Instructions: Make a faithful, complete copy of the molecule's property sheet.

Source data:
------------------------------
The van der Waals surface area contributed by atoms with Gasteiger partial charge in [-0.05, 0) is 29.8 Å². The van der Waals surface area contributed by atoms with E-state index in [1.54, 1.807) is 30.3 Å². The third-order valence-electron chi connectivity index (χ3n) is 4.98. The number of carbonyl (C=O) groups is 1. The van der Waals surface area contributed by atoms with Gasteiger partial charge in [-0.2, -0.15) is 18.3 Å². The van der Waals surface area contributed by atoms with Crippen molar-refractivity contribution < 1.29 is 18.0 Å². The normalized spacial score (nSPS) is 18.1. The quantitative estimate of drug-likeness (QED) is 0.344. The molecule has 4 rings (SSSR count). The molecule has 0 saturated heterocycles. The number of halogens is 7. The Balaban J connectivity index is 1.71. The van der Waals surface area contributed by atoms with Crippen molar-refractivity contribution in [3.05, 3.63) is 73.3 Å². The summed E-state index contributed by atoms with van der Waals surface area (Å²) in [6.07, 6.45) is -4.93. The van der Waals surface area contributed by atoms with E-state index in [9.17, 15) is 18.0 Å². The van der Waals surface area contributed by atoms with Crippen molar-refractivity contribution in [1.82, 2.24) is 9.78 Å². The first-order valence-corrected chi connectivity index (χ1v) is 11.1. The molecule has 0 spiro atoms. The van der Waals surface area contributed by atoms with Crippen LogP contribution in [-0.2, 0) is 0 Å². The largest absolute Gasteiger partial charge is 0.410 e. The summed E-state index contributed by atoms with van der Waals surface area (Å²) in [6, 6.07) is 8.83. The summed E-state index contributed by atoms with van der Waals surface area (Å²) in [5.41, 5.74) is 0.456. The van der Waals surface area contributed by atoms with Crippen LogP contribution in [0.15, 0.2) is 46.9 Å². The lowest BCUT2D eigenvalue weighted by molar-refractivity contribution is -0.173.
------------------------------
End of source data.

The van der Waals surface area contributed by atoms with Gasteiger partial charge in [-0.05, 0) is 29.8 Å². The van der Waals surface area contributed by atoms with E-state index in [1.54, 1.807) is 30.3 Å². The third-order valence-electron chi connectivity index (χ3n) is 4.98. The number of carbonyl (C=O) groups is 1. The van der Waals surface area contributed by atoms with Gasteiger partial charge in [-0.2, -0.15) is 18.3 Å². The van der Waals surface area contributed by atoms with Crippen molar-refractivity contribution < 1.29 is 18.0 Å². The normalized spacial score (nSPS) is 18.1. The quantitative estimate of drug-likeness (QED) is 0.344. The molecule has 4 rings (SSSR count). The molecule has 0 saturated heterocycles. The number of halogens is 7. The Balaban J connectivity index is 1.71. The van der Waals surface area contributed by atoms with Crippen molar-refractivity contribution in [3.05, 3.63) is 73.3 Å². The summed E-state index contributed by atoms with van der Waals surface area (Å²) in [6.07, 6.45) is -4.93. The van der Waals surface area contributed by atoms with E-state index in [9.17, 15) is 18.0 Å². The van der Waals surface area contributed by atoms with Crippen molar-refractivity contribution in [1.82, 2.24) is 9.78 Å². The first-order valence-corrected chi connectivity index (χ1v) is 11.1. The molecule has 0 spiro atoms. The van der Waals surface area contributed by atoms with Crippen LogP contribution in [-0.2, 0) is 0 Å². The largest absolute Gasteiger partial charge is 0.410 e. The summed E-state index contributed by atoms with van der Waals surface area (Å²) in [6, 6.07) is 8.83. The summed E-state index contributed by atoms with van der Waals surface area (Å²) in [5.41, 5.74) is 0.456. The van der Waals surface area contributed by atoms with Crippen LogP contribution in [0.15, 0.2) is 46.9 Å². The lowest BCUT2D eigenvalue weighted by molar-refractivity contribution is -0.173.